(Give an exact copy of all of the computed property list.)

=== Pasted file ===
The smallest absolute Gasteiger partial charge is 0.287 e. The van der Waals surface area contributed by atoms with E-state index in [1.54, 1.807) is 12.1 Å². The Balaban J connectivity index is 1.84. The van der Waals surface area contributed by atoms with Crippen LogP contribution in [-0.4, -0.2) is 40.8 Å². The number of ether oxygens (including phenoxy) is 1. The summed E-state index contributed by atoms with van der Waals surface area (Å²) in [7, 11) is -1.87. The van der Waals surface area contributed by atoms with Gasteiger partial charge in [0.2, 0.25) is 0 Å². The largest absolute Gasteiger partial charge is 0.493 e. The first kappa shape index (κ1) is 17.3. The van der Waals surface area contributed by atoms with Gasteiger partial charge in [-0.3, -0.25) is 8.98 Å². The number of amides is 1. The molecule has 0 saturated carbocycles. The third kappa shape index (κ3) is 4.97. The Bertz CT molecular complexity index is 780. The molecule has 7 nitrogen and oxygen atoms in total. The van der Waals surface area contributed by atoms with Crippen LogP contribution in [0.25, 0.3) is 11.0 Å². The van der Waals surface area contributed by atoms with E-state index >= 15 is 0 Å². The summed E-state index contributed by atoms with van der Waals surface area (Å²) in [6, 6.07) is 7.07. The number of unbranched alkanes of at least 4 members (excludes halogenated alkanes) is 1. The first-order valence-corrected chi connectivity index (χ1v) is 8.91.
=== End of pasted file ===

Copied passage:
The smallest absolute Gasteiger partial charge is 0.287 e. The van der Waals surface area contributed by atoms with E-state index in [1.54, 1.807) is 12.1 Å². The Balaban J connectivity index is 1.84. The van der Waals surface area contributed by atoms with Crippen LogP contribution in [-0.4, -0.2) is 40.8 Å². The number of ether oxygens (including phenoxy) is 1. The summed E-state index contributed by atoms with van der Waals surface area (Å²) in [7, 11) is -1.87. The van der Waals surface area contributed by atoms with Gasteiger partial charge in [0.2, 0.25) is 0 Å². The largest absolute Gasteiger partial charge is 0.493 e. The first kappa shape index (κ1) is 17.3. The van der Waals surface area contributed by atoms with Gasteiger partial charge in [-0.3, -0.25) is 8.98 Å². The number of amides is 1. The molecule has 0 saturated carbocycles. The third kappa shape index (κ3) is 4.97. The Bertz CT molecular complexity index is 780. The molecule has 7 nitrogen and oxygen atoms in total. The van der Waals surface area contributed by atoms with Crippen LogP contribution in [0.25, 0.3) is 11.0 Å². The van der Waals surface area contributed by atoms with E-state index >= 15 is 0 Å². The summed E-state index contributed by atoms with van der Waals surface area (Å²) in [6, 6.07) is 7.07. The number of unbranched alkanes of at least 4 members (excludes halogenated alkanes) is 1. The first-order valence-corrected chi connectivity index (χ1v) is 8.91.